Posts from April 2015.
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The Fourth District California Court of Appeal recently held that a Department of Corrections employee’s claim that he was constructively discharged after being discriminated against on the basis of his religion—“Sun Worshipping Atheism”—was properly dismissed.  Marshel Copple is the founding and only member of a religion he calls Sun Worshipping Atheism, the core tenets of which include: praying in the sun; taking in fresh air on a daily basis; sleeping at least 8 hours per day; eating and drinking when necessary; frequent exercise; daily rest; and engaging in frequent social activities.

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On April 1, 2015, the U.S. Court of Appeals for the Seventh Circuit decided Alvarado v. Corporate Cleaning Serv., Inc., 2015 WL 1456573 (7th Cir. Apr. 1, 2015), an important decision interpreting the Fair Labor Standards Act’s overtime requirements.  The plaintiffs in the case were twenty-four (24) window washers employed by a company servicing commercial skyscrapers in the Chicago area.  The plaintiffs argued they had not been paid certain overtime wages under the Act.  The company, CCS, admitted it had not paid overtime, but argued that an exemption applied in the case to the FLSA’s overtime requirements.

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On April 3, 2015, Virginia Governor Terry McAuliffe signed an Executive Order that “bans the box” and prohibits Virginia agencies, boards, and commissions from asking questions about an applicant’s criminal history on employment applications.

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The government has continued to issue a number of regulations and other guidance on the Patient Protection and Affordable Care Act (PPACA) and related health care laws, including the following:

  • Final regulations on the use of “bona fide orientation periods” in coordination with waiting periods for health care coverage;
  • IRS forms and instructions regarding reporting of health care coverage by health plans and large employers;
  • Updated proposed rules on the required Summary of Benefits and Coverage;
  • Guidance regarding use of “skinny plans”; and
  • Preliminary guidance on ...
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On April 1, 2015, the US Securities and Exchange Commission brought its first enforcement action against a company for asking employees to agree to confidentiality terms during internal investigations.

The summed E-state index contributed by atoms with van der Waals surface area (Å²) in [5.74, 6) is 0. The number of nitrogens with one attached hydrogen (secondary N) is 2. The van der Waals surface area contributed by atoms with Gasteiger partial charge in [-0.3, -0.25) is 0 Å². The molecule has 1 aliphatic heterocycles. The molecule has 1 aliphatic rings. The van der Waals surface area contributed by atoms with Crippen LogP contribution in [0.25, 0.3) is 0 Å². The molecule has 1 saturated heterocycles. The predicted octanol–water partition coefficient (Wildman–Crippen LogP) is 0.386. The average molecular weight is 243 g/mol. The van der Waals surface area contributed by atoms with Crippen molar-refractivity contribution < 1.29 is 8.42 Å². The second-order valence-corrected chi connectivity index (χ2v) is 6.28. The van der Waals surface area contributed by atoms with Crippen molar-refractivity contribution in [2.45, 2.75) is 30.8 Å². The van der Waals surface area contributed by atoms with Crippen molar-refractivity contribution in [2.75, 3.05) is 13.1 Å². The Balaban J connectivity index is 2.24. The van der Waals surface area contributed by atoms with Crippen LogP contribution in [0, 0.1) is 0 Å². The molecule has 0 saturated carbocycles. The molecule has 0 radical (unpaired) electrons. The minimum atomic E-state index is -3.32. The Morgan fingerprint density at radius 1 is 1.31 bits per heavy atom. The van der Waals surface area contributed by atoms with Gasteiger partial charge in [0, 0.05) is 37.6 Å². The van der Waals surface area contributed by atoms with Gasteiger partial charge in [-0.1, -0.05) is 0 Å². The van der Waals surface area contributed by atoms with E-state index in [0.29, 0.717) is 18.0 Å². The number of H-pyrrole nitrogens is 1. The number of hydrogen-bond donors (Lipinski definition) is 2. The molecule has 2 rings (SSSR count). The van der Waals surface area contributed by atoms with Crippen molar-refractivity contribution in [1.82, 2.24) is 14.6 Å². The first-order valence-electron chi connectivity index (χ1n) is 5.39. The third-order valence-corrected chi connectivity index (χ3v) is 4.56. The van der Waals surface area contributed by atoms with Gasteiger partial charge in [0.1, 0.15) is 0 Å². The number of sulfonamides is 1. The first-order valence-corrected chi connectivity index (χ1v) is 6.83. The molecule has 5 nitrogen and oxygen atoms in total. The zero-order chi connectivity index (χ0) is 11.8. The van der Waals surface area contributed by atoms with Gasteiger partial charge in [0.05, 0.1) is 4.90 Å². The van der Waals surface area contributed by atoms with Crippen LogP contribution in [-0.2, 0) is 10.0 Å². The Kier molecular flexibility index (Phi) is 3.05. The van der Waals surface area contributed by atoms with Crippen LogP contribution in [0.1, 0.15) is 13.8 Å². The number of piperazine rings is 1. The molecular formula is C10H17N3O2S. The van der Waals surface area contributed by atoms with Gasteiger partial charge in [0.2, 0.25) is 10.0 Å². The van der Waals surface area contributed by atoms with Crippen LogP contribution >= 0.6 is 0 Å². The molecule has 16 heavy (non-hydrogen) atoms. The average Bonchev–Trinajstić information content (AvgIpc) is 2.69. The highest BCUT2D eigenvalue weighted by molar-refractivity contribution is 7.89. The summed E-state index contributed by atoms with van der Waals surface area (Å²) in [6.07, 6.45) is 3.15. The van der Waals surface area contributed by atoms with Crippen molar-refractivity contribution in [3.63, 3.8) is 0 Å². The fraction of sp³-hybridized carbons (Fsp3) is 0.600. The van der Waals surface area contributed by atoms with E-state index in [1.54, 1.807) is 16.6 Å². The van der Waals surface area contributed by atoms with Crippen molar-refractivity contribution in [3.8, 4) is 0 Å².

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Federal agencies need not go through the formal and drawn-out “notice-and-comment” process when altering an interpretation of a regulation.  In a unanimous decision, the Supreme Court in Perez v. Mortgage Bankers Association stated that the Administrative Procedure Act (the “APA”) does not mandate notice-and-comment rulemaking for interpretive rules.  In doing so, the Supreme Court overturned the doctrine established by the D.C. Circuit’s 1997 decision, Paralyzed Veterans of America v. D.C. Arena L.P., 117 F.3d 579 (D.C. Cir. 1997), which had held that an agency must use the APA’s notice-and-comment procedures prior to issuing a new interpretation of a regulation that deviates significantly from a definitive interpretation the agency had previously adopted.  In Perez, the Supreme Court addressed the question of whether the Paralyzed Veterans doctrine was consistent with the APA, ultimately finding that it was not. 

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If your company did NOT attend our recent webinar concerning the new Ambush Union Election rules, then please READ ON:

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A California appellate court recently invalidated an arbitration agreement that an employee had voluntarily entered into on the basis that it contained an unenforceable waiver of the employee’s claims under the California Private Attorneys General Act (“PAGA”) and, under the parties’ agreement, that provision could not be severed.


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